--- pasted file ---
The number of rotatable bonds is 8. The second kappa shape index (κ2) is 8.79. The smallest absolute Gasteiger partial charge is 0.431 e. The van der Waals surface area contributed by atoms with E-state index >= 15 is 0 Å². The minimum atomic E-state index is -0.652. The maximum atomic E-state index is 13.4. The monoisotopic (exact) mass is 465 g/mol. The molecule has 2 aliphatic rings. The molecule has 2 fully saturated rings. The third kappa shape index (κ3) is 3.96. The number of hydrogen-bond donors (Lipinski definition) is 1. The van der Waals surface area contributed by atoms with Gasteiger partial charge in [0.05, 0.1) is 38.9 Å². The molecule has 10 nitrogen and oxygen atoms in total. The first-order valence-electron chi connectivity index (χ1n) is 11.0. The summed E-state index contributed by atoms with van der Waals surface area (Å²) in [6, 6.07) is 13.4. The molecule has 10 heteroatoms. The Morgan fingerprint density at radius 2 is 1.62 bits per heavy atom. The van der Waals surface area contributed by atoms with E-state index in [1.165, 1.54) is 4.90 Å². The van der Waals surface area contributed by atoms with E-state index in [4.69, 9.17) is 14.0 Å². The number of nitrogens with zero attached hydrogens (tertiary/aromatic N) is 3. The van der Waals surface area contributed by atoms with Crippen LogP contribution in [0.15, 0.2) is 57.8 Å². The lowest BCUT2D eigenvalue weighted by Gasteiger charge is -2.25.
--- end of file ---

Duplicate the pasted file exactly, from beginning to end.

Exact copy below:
The number of rotatable bonds is 8. The second kappa shape index (κ2) is 8.79. The smallest absolute Gasteiger partial charge is 0.431 e. The van der Waals surface area contributed by atoms with E-state index >= 15 is 0 Å². The minimum atomic E-state index is -0.652. The maximum atomic E-state index is 13.4. The monoisotopic (exact) mass is 465 g/mol. The molecule has 2 aliphatic rings. The molecule has 2 fully saturated rings. The third kappa shape index (κ3) is 3.96. The number of hydrogen-bond donors (Lipinski definition) is 1. The van der Waals surface area contributed by atoms with Gasteiger partial charge in [0.05, 0.1) is 38.9 Å². The molecule has 10 nitrogen and oxygen atoms in total. The first-order valence-electron chi connectivity index (χ1n) is 11.0. The summed E-state index contributed by atoms with van der Waals surface area (Å²) in [6, 6.07) is 13.4. The molecule has 10 heteroatoms. The Morgan fingerprint density at radius 2 is 1.62 bits per heavy atom. The van der Waals surface area contributed by atoms with E-state index in [1.165, 1.54) is 4.90 Å². The van der Waals surface area contributed by atoms with E-state index in [4.69, 9.17) is 14.0 Å². The number of nitrogens with zero attached hydrogens (tertiary/aromatic N) is 3. The van der Waals surface area contributed by atoms with Crippen LogP contribution in [0.15, 0.2) is 57.8 Å². The lowest BCUT2D eigenvalue weighted by Gasteiger charge is -2.25.